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Nanaimo - Record snow fell on Sunday, dumping 33 centimeters overnight and in the morning. Record cold temperatures accompanied this record snow dump, changing what had been a mild winter thus far, into something a tad more extreme.
Thirty Six Centimeters of Snow
Rachel and the Oop were off visiting grandparents in Vancouver, so they missed witnessing yesterday's record snowfall.
"When I went to bed on Saturday night," Scott said, "there had only been a light snowfall that afternoon and nothing after that. When the fire hall pager went off at 5:30 AM Sunday morning, I woke up and looked out the window. It was a white winter wonderland!"
Thirty three centimeters of snow had fallen, during the night. Outside, Scott flipped "the beast" into 4-wheel-drive and plowed his way to the North Cedar Fire Hall, seven kilometers away. There, personnel put chains on the front-line pumper (Engine 1), back-up pumper (Engine 7) and the water tender (Tender 6).
Another 3 centimeters fell Sunday morning, bringing the December 14th total to 36 centimeters. This beat the previous December 14th record of 19.8 centimeters, which was set in 2000.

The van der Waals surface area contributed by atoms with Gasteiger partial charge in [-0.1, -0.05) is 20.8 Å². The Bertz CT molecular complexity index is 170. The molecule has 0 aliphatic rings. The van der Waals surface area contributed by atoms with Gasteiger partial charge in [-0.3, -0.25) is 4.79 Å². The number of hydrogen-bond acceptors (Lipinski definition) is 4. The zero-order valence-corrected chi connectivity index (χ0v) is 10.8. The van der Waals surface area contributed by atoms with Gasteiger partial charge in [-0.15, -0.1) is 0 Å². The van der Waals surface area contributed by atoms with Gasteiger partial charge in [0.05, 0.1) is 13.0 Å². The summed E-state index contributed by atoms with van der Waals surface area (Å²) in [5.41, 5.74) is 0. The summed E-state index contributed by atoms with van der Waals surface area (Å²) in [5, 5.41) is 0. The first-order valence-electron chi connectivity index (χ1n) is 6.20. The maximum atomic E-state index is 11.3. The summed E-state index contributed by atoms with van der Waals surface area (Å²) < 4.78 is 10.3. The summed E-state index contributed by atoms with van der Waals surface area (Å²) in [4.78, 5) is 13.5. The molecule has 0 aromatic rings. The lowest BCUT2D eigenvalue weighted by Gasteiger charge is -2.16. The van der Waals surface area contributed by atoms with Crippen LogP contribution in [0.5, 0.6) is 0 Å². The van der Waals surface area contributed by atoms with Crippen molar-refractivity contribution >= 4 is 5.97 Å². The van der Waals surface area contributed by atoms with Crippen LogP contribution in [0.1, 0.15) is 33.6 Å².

For more Nanaimo snow records and photos ... carry on.
Record Temperatures Accompany Record Snow
It wasn't until after noon that snow plows cleared the major roads in Cedar and Yellow Point. Till then, motorists were on their own, navigating the drifts, ruts and piles. There were more than a few cars in the ditch or off the road, but there wasn't any emergency call-outs for the day, so everyone must've faired well enough.
By afternoon, the major roadways were cleared and the only big challenge facing motorists were secondary residential roads, digging out cars or getting out of snow-filled driveways. No snow is predicted for the next couple of days and Monday morning dawned bright, clear and unseasonably cold.
The Hutton House chickens are freaking out. Their watering can had be thawed and filled with hot water, a couple of times, so they could have access to something other than solid ice. They balked at the snow piled up in their run and elected to spend the majority of Sunday, cooped up inside their chicken coop, huddled together for warmth. (The baby chickens, living in a 2-foot by 3-foot wire cage, were kept in the garage and heated with a 60-watt light bulb. Unlike their full-grown counterparts, they're sick of being cooped up and want out, though I'm sure they wouldn't be too keen, after running around in snow deeper than their beaks!)
Sunday night, temperatures plummeted to -9°C (15.8°F), setting a record low temperature. With winds on Monday, the chill factor makes it feel more like -18°C, which is pretty bloody cold for this coastal area.
The Nanaimo area was hit harder with snow than any of the surrounding areas, because it sits directly opposite Howe Sound. Frigid, Arctic air comes streaming down this sound, across the Strait of Georgia, hitting Vancouver Island near Nanaimo, which causes a big dump of snow. Areas to the north and south of Nanaimo received far less snow (11 centimeters in Comox and Campbell River, to the north and 16 centimeters in Saanich, to the south).